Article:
Meningococcal disease can cause an individual to become very ill, very quickly. The most common symptoms include high fever (greater than 101°F) accompanied by severe headache, neck stiffness and confusion. Vomiting, lethargy or rashes may also occur. Anyone with these symptoms should contact a clinician or go to an emergency room immediately. Meningococcal disease is sometimes misdiagnosed as something less serious, because symptoms may be similar to the flu. If not treated immediately, the disease can progress rapidly and can lead to shock and death within a few hours.
Why is meningococcal disease so dangerous?
Meningococcal bacteria are particularly dangerous because they can produce large quantities of a chemical poison called endotoxin. If the bacteria enter he bloodstream and multiply, endotoxins damage small blood vessels throughout the body, resulting in low blood pressure and shock. The damage this causes is sometimes irreversible and can happen very quickly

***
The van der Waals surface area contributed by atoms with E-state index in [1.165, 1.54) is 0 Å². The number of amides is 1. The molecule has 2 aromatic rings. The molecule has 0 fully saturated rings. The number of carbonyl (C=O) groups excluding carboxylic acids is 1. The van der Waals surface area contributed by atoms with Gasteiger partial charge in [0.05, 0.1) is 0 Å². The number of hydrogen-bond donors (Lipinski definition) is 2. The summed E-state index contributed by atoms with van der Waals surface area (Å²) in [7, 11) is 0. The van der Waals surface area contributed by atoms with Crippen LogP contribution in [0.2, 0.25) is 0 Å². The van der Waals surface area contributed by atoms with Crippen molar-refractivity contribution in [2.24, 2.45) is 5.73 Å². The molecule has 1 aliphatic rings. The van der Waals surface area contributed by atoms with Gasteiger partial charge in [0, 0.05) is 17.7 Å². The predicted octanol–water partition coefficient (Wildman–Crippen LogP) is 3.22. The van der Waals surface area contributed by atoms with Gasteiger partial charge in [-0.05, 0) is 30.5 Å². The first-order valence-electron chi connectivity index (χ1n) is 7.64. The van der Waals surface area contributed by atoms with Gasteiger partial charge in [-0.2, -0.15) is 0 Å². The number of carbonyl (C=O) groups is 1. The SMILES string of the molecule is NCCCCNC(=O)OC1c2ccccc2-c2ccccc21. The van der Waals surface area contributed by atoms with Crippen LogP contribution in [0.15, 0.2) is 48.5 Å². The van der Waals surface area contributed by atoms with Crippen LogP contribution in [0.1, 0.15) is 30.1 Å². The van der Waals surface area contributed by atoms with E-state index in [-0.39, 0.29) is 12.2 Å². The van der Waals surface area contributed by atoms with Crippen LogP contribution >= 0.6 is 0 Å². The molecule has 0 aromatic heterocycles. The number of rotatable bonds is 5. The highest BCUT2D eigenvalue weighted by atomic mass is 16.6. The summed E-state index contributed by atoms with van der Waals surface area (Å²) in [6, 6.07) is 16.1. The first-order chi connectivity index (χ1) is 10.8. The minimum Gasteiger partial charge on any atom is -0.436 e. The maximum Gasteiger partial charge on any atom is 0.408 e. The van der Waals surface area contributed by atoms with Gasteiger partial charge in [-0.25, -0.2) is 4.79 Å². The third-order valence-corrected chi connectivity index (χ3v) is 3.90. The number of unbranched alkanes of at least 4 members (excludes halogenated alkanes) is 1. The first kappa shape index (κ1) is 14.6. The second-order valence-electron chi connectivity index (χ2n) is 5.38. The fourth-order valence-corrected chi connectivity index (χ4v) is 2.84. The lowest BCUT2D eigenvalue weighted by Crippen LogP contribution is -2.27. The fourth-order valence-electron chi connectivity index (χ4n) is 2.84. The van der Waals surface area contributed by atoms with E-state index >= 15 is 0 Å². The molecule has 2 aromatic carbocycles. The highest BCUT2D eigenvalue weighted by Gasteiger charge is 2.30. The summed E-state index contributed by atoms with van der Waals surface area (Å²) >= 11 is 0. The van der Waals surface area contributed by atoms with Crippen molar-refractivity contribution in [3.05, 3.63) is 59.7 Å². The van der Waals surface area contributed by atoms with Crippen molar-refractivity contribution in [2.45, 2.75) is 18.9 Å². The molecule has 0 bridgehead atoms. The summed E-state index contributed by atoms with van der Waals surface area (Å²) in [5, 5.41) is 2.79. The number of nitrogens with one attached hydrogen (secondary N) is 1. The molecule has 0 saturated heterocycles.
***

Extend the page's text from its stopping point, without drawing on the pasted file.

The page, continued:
What is the treatment for meningococcal disease exposure?
People who have been exposed (as defined above) to oral or nasal secretions of a person with meningococcal disease may need to take antibiotics to prevent spread of the infection. The purpose of the antibiotics is to eliminate the meningococcal bacteria from the throat (carrier state). People who have not had direct exposure to oral or nasal secretions do not need to be treated.
What is the treatment for meningococcal disease illness?